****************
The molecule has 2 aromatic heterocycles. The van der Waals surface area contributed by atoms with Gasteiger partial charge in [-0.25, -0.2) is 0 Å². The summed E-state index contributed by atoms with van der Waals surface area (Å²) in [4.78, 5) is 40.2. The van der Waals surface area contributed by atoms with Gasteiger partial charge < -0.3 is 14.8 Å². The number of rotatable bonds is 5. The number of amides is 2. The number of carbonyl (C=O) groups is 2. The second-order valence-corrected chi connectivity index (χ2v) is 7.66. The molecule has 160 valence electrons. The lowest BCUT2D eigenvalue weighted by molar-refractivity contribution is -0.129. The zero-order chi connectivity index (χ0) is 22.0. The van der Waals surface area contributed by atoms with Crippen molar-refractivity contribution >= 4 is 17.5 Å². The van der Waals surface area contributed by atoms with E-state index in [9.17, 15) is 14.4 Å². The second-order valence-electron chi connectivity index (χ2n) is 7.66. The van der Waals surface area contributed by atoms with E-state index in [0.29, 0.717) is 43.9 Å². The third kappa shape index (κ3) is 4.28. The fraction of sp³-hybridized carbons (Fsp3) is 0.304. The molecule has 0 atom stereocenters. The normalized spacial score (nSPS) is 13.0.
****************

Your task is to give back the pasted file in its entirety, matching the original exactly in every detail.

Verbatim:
The molecule has 2 aromatic heterocycles. The van der Waals surface area contributed by atoms with Gasteiger partial charge in [-0.25, -0.2) is 0 Å². The summed E-state index contributed by atoms with van der Waals surface area (Å²) in [4.78, 5) is 40.2. The van der Waals surface area contributed by atoms with Gasteiger partial charge < -0.3 is 14.8 Å². The number of rotatable bonds is 5. The number of amides is 2. The number of carbonyl (C=O) groups is 2. The second-order valence-corrected chi connectivity index (χ2v) is 7.66. The molecule has 160 valence electrons. The lowest BCUT2D eigenvalue weighted by molar-refractivity contribution is -0.129. The zero-order chi connectivity index (χ0) is 22.0. The van der Waals surface area contributed by atoms with Crippen molar-refractivity contribution >= 4 is 17.5 Å². The van der Waals surface area contributed by atoms with E-state index in [9.17, 15) is 14.4 Å². The second-order valence-electron chi connectivity index (χ2n) is 7.66. The van der Waals surface area contributed by atoms with E-state index in [0.29, 0.717) is 43.9 Å². The third kappa shape index (κ3) is 4.28. The fraction of sp³-hybridized carbons (Fsp3) is 0.304. The molecule has 0 atom stereocenters. The normalized spacial score (nSPS) is 13.0.